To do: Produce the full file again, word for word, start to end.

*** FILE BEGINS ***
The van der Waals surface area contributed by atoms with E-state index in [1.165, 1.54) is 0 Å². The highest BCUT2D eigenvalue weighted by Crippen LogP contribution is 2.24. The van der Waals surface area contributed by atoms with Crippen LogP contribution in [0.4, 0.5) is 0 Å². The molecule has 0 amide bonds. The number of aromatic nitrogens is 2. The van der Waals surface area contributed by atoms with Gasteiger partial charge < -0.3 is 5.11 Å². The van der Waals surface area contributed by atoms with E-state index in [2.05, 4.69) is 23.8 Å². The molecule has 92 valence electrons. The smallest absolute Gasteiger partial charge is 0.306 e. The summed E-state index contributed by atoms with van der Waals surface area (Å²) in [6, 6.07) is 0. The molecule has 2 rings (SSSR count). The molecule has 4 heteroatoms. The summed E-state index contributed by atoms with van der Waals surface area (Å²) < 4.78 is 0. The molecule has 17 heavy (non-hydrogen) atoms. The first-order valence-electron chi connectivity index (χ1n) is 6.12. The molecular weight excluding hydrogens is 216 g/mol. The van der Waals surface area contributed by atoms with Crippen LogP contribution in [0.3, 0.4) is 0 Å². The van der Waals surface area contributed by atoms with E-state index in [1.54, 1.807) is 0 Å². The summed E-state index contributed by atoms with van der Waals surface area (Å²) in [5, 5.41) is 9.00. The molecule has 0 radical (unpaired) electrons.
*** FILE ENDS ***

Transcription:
The van der Waals surface area contributed by atoms with E-state index in [1.165, 1.54) is 0 Å². The highest BCUT2D eigenvalue weighted by Crippen LogP contribution is 2.24. The van der Waals surface area contributed by atoms with Crippen LogP contribution in [0.4, 0.5) is 0 Å². The molecule has 0 amide bonds. The number of aromatic nitrogens is 2. The van der Waals surface area contributed by atoms with Gasteiger partial charge < -0.3 is 5.11 Å². The van der Waals surface area contributed by atoms with E-state index in [2.05, 4.69) is 23.8 Å². The molecule has 92 valence electrons. The smallest absolute Gasteiger partial charge is 0.306 e. The summed E-state index contributed by atoms with van der Waals surface area (Å²) in [6, 6.07) is 0. The molecule has 2 rings (SSSR count). The molecule has 4 heteroatoms. The summed E-state index contributed by atoms with van der Waals surface area (Å²) < 4.78 is 0. The molecule has 17 heavy (non-hydrogen) atoms. The first-order valence-electron chi connectivity index (χ1n) is 6.12. The molecular weight excluding hydrogens is 216 g/mol. The van der Waals surface area contributed by atoms with Crippen LogP contribution in [0.3, 0.4) is 0 Å². The van der Waals surface area contributed by atoms with E-state index in [1.54, 1.807) is 0 Å². The summed E-state index contributed by atoms with van der Waals surface area (Å²) in [5, 5.41) is 9.00. The molecule has 0 radical (unpaired) electrons.